To overcome this issue, KeLP also implements more expressive tree kernel functions, such as the Smoothed Partial Tree Kernel (SPTK,[Croce et al. 2011]), that allow to to generalize the meaning of single words by replacing them with Word Embeddings that are automatically derived from the analysis of large-scale corpora. A SPTK can be implemented with the following code:

The main limitations of this approach are that (i) lexical semantic information only relies on the vector metrics applied to the leaves in a context free fashion and (ii) the semantic compositions between words is neglected in the kernel computation, that only depends on their grammatical labels.

In [Annesi et al. 2014] a solution for overcoming these issues is proposed. The pursued idea is that the semantics of a specific word depends on its context. For example, in the sentence, “What instrument does Hendrix play?”, the role of the word instrument is fully captured if its composition with the verb play is taken into account. Such reasoning can be embedded directly into the tree structures, such as 

This representation is a compositional extension of the GRCT structure (the cGRCT), where each grammatical function node n is marked adding to its original label $d_n$ (i.e., the dependency relation it represents) its underlying head/modifier pair $(h_n, m_n)$. In this case KeLP implement the Compositionally Smoothed Partial Tree Kernel (CSPTK, [Annesi et al., 2014]), that applies measure of Compositional Distributional Semantics over $(h_n, m_n)$ pairs. It can be used with the following code

The SPTK and CSPTK are very promising kernels, as they allow obtaining state-of-the-art results in the Question classification task, i.e., 95% of accuracy over well known datasets.

NOTE: even if very expressive these kernel show a computational complexity that is higher w.r.t. kernels operating over feature vectors. A caching policy is highly recommended.

Sequence Kernels

It will be available soon… stay tuned!


Graph Kernels

Graphs are a powerful way to represent complex entities in learning problems.
This example shows how to apply a graph kernel to a small-sized popular benchmark dataset for graphs: MUTAG (Debnath et al., 1991). The examples are chemical compounds and the task is to discriminate whether they are mutagenic/non-mutagenic.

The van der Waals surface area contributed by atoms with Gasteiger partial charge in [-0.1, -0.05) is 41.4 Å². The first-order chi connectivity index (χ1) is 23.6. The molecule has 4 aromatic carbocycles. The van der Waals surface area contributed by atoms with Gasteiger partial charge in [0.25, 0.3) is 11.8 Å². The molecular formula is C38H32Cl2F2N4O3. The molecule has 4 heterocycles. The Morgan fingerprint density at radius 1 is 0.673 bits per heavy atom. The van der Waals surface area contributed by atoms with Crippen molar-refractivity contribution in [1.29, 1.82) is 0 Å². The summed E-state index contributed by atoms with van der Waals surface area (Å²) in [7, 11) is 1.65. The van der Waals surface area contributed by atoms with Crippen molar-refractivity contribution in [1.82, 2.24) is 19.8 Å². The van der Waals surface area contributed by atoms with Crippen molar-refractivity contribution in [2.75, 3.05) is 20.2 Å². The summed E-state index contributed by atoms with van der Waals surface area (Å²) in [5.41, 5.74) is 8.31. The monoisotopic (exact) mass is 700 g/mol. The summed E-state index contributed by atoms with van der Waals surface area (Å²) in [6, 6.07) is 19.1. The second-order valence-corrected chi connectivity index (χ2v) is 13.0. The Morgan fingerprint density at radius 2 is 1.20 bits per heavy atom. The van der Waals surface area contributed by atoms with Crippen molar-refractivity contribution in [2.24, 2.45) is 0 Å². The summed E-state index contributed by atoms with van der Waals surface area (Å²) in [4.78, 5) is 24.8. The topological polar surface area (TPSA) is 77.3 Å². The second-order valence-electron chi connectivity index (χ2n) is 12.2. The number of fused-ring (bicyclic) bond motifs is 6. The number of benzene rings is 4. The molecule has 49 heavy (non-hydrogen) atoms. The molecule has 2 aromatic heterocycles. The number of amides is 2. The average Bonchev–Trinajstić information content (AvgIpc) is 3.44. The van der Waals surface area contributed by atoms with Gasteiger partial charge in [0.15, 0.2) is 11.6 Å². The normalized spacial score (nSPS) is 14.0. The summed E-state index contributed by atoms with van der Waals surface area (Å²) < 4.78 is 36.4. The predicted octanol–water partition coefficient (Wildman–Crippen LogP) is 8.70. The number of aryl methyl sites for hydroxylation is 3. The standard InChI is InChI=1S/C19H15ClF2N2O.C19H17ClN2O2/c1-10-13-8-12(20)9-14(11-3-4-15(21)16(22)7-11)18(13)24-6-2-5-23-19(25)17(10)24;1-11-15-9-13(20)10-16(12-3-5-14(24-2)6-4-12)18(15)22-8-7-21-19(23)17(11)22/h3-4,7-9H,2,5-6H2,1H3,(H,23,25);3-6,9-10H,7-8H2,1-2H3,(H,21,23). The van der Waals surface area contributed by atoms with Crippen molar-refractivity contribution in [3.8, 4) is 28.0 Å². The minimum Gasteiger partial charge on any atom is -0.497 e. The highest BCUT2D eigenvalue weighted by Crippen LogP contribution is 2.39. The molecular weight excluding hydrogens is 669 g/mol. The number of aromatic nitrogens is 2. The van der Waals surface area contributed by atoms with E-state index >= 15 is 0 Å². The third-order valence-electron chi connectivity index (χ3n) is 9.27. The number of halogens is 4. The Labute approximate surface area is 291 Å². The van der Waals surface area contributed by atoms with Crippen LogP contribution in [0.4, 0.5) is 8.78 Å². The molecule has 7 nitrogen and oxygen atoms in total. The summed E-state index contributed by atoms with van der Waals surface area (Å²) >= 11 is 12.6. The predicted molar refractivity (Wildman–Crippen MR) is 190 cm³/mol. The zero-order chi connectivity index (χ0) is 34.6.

An example in the dataset has the following form:

Notice that the representation delimiters are |BG|, |EG| and the representation name is inline. The task is a binary classification one.

We perform a 10-fold cross validation on MUTAG dataset using two graph kernels.
The following code is derived from the class

in the kelp-full project.

The dataset can be found in the folder

We start by loading the dataset

Two graph kernels are applied: Weisfeiler-Lehman Subtree kernel (Shervashidze et al., 2011) and the Shortest Path kernel (Borgwardt et al., 2005).

We first extract the features corresponding to the Weisfeiler-Lehman Subtree Kernel for Graphs.
The kernel counts the number of identical subtree patterns obtained by breadth-first visits where each node can appear multiple times. The depth of the visits is a parameter of the kernel, in this example it is set to 4.
The new features that are extracted will be identified by the representation name “wl”

We define next a kernel which combines the Weisfeiler-Lehman Subtree and Shortest Path kernels on the “wl” and “inline” representations. The weights of the combination are 1. We further define a cache for the kernel computations.

We define the SVM solver and an utility object for evaluating a binary SVM classifier.

The following code performs the 10-fold cross validation and reports the mean accuracy.

The mean accuracy over the ten folds is 0.8468714.


K. Borgwardt and H.-P. Kriegel, “Shortest-Path Kernels on Graphs,” in ICDM, Los Alamitos, CA, USA: IEEE, 2005, pp. 74–81.

Paolo Annesi, Danilo Croce, and Roberto Basili. Semantic compositionality in tree kernels. In Proceedings of the 23rd ACM International Conference on Conference on In- formation and Knowledge Management, CIKM ’14, pages 1029–1038, New York, NY, USA, 2014. ACM.

Michael Collins and Nigel Duffy. Convolution kernels for natural language. In Proceedings of the 14th Conference on Neural Information Processing Systems, 2001.

Danilo Croce, Alessandro Moschitti, and Roberto Basili. Structured lexical similarity via convolution kernels on dependency trees. In Proceedings of EMNLP, Edinburgh, Scotland, UK., 2011.

Debnath, A.K. Lopez de Compadre, R.L., Debnath, G., Shusterman, A.J., and Hansch, C. (1991). Structure-activity relationship of mutagenic aromatic and heteroaromatic nitro compounds. Correlation with molecular orbital energies and hydrophobicity. J. Med. Chem. 34:786-797.

Alessandro Moschitti. Efficient convolution kernels for dependency and constituent syntactic trees. In ECML, Berlin, Germany, September 2006.

Shervashidze, Nino and Schweitzer, Pascal and van Leeuwen, Erik Jan and Mehlhorn, Kurt and Borgwardt, Karsten M., “Weisfeiler-lehman graph kernels,” JMLR, vol. 12, pp. 2539–2561, 2011.